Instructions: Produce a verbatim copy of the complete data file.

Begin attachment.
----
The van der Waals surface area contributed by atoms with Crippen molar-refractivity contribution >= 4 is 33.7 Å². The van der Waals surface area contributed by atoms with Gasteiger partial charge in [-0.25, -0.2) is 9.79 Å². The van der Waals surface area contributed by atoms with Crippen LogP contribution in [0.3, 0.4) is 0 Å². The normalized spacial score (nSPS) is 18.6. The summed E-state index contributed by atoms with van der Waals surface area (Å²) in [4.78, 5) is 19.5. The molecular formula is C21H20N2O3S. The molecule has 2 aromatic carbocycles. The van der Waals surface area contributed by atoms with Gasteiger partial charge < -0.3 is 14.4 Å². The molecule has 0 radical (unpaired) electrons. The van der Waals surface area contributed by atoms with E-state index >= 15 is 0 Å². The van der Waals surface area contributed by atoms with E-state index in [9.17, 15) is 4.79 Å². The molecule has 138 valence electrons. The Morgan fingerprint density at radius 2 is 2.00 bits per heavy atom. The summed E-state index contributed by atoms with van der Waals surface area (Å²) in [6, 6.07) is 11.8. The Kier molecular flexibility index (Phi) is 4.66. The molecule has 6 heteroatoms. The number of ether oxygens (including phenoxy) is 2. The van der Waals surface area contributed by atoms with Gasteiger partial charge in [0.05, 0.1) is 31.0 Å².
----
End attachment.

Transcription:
The van der Waals surface area contributed by atoms with Crippen molar-refractivity contribution >= 4 is 33.7 Å². The van der Waals surface area contributed by atoms with Gasteiger partial charge in [-0.25, -0.2) is 9.79 Å². The van der Waals surface area contributed by atoms with Crippen LogP contribution in [0.3, 0.4) is 0 Å². The normalized spacial score (nSPS) is 18.6. The summed E-state index contributed by atoms with van der Waals surface area (Å²) in [4.78, 5) is 19.5. The molecular formula is C21H20N2O3S. The molecule has 2 aromatic carbocycles. The van der Waals surface area contributed by atoms with Gasteiger partial charge < -0.3 is 14.4 Å². The molecule has 0 radical (unpaired) electrons. The van der Waals surface area contributed by atoms with E-state index >= 15 is 0 Å². The van der Waals surface area contributed by atoms with E-state index in [9.17, 15) is 4.79 Å². The molecule has 138 valence electrons. The Morgan fingerprint density at radius 2 is 2.00 bits per heavy atom. The summed E-state index contributed by atoms with van der Waals surface area (Å²) in [6, 6.07) is 11.8. The Kier molecular flexibility index (Phi) is 4.66. The molecule has 6 heteroatoms. The number of ether oxygens (including phenoxy) is 2. The van der Waals surface area contributed by atoms with Gasteiger partial charge in [0.05, 0.1) is 31.0 Å².